Overlooked Gmail Security Features

One of the features I’ve long enjoyed with Gmail (and other Google accounts) is the ability to see which IP address logged in last and at what time; if you’ve never noticed this at the bottom of your Gmail window before, take a peek next time you log in. It looks something like this:

Then, of course, if you click on the ‘details’ link, you can see a more detailed view of which IP addresses have accessed your Gmail account and what type of device it was. Further, you can set up alerts to email you if ‘suspicious’ behavior is observed. Pretty nifty.

I know my home & work IP addresses so I take a gander from time to time and which addresses have accessed my account to see if I notice anything out of the ordinary. To see this for yourself (assuming you’re logged in to Gmail), click on ‘Details’ at the bottom of the main window; Gmail will also tell you which IP address is currently logged in; this is helpful if you’re using a public network at an airport or coffee shop, for example.

In my next post, I’ll explain how Facebook is incorporating some similar security features that are rolling out this week.

Prison Break

After I finished catching up on The Tudors (Showtime) seasons 1-3, I moved on to Prison Break. They’re both great shows in their own right (parts of The Tudors is pretty risque, but it was never meant for children, either.) Anywho, I’m about 10 episodes in to Prison Break and it’s pretty dang addictive. It’s a Fox show, so it PG-14 rated, but that doesn’t keep it from being action packed and psychologically engaging. If you haven’t seen either of these shows, check them out. You can stream Seasons 1-3 of both shows on Netflix.

Mobile Phone Sniffer

A few weeks ago my brother approached me and asked me if I could help him setup a mobile site for his company. He’s a professional photographer and beyond his landing page, the site is entirely flash and therefore not mobile friendly.

Working for an internet technology firm has it’s advantages. I was able to quickly ask around and find out exactly what is needed, and it’s actually rather simple.

Though it seems backwards, we’ll start from the end and work back. If we’re going to send users to a mobile site, we have to have a mobile site in place. With a simple text editor and some relative paths to logos (optimized for mobile phone screens), one can build a simple mobile site in a matter of minutes. By “simple”, I just mean that the site isn’t going to have a whole lot of functionality. It will have a landing page, contact info, hours, location/map, and for his business, perhaps a few thumbnails to showcase work. Putting all this together takes about 20 minutes.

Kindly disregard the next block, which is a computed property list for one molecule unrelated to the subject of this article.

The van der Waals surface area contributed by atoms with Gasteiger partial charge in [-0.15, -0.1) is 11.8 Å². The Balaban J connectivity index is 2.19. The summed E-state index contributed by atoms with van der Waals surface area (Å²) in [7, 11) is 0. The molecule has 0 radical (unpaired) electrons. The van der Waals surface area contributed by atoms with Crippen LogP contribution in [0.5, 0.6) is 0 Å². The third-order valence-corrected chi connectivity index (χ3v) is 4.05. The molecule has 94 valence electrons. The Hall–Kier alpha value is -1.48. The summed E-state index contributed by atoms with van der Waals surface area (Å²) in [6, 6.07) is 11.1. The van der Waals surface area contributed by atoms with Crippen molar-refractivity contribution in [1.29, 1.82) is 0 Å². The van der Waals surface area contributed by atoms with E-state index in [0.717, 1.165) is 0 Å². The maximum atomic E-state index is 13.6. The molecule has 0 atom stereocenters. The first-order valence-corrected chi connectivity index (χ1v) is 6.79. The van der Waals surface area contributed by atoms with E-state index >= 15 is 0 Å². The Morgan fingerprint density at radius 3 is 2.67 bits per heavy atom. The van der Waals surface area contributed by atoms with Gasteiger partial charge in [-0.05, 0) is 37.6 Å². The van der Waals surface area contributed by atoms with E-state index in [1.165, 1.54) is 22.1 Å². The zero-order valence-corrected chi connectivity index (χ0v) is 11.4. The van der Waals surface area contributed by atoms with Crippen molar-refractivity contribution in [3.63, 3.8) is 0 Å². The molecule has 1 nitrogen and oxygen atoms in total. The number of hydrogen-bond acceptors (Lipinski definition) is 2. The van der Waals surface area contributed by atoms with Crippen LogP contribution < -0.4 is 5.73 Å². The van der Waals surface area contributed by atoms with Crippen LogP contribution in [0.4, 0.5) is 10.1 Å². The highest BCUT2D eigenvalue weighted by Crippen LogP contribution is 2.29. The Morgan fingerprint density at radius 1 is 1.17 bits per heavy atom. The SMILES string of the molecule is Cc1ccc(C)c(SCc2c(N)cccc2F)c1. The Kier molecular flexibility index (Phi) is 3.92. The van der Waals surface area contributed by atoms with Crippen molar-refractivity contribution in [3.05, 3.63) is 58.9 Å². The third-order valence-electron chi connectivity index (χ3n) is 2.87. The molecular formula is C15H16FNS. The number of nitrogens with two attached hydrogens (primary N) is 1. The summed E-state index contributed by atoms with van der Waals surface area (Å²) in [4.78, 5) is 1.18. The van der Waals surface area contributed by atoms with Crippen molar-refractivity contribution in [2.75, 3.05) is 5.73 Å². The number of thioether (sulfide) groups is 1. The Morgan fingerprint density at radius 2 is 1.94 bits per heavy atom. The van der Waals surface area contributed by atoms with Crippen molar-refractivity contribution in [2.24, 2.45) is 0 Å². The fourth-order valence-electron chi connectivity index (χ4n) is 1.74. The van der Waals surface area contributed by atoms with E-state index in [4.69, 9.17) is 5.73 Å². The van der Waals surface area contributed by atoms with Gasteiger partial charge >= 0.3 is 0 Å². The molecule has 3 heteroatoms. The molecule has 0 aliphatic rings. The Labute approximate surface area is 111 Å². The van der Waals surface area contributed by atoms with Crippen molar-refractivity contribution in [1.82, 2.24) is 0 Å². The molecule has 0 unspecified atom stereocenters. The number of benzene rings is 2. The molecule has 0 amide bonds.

Now that we have the “mobile site” built, we need a way to intercepting traffic. The easiest way is a simple “View Mobile Edition” link on his landing page, so that if a user arrives by way of a mobile device, he or she simple clicks the link to see the phone friendly version. To add another level of sophistication–and professionalism–one really needs to employ a “sniffer.”

A browser sniffer, typically a simple javascript file, can quickly determine which type of browser is being used to display the page. If you know which browser is being used, you can deduce (in most cases) which mobile device is being used. In the file itself, we’ll need to define two variables: (1) the URL path of the mobile site, and (2) which browsers to ‘sniff’ for. Defining variable 1 is simple, it probably looks something like http://www.yourdomain.com/mobile/index.html. Defining variable 2 is a bit harder. In order to ‘sniff’ all mobile devices, you have to define all of the browser types, or “user agent strings” as they are officially called. These strings look something like mozilla/5.0 (macintosh; u; intel mac os x 10.6; en-us; rv: gecko/20090729 firefox/3.5.2.

Defining a list of all of these user agent strings can take awhile, but luckily, you can download some ready made js files that have all the main strings packaged nicely for you–including strings for iPhones, Blackberries, Droids, iPads, Windows based devices, and other smart- and mediocre- phones. Also, Wikipedia has a nice, up-to-date list to make life easier for you.

So, once you have built your mobile site and defined which mobile devices you wish to sniff for, all that’s left to do is call the js file in the section of your website. This may be in your index.html file or in an include such as header.php if you’re using a dynamically driven framework like WordPress. Either way, the include would look something like:

<script type="text/javascript" src="js/sniffer.js"></script>

So, there you have it. You now know how to automatically direct mobile users to a mobile-optimized site. If you have any thoughts on the matter, an easier implementation, or resources that might be helpful, please share them!

Update: Note that user agents are case sensitive. For example, “Blackberry” is not the same as “BlackBerry” (and the latter is correct.)


New look, new purpose. The new iteration of my blog will be used more like a micro blog for things like code snippets, how-tos, and other random posts. Most of it won’t be directly related to my personal life, but stay tuned…ya never know.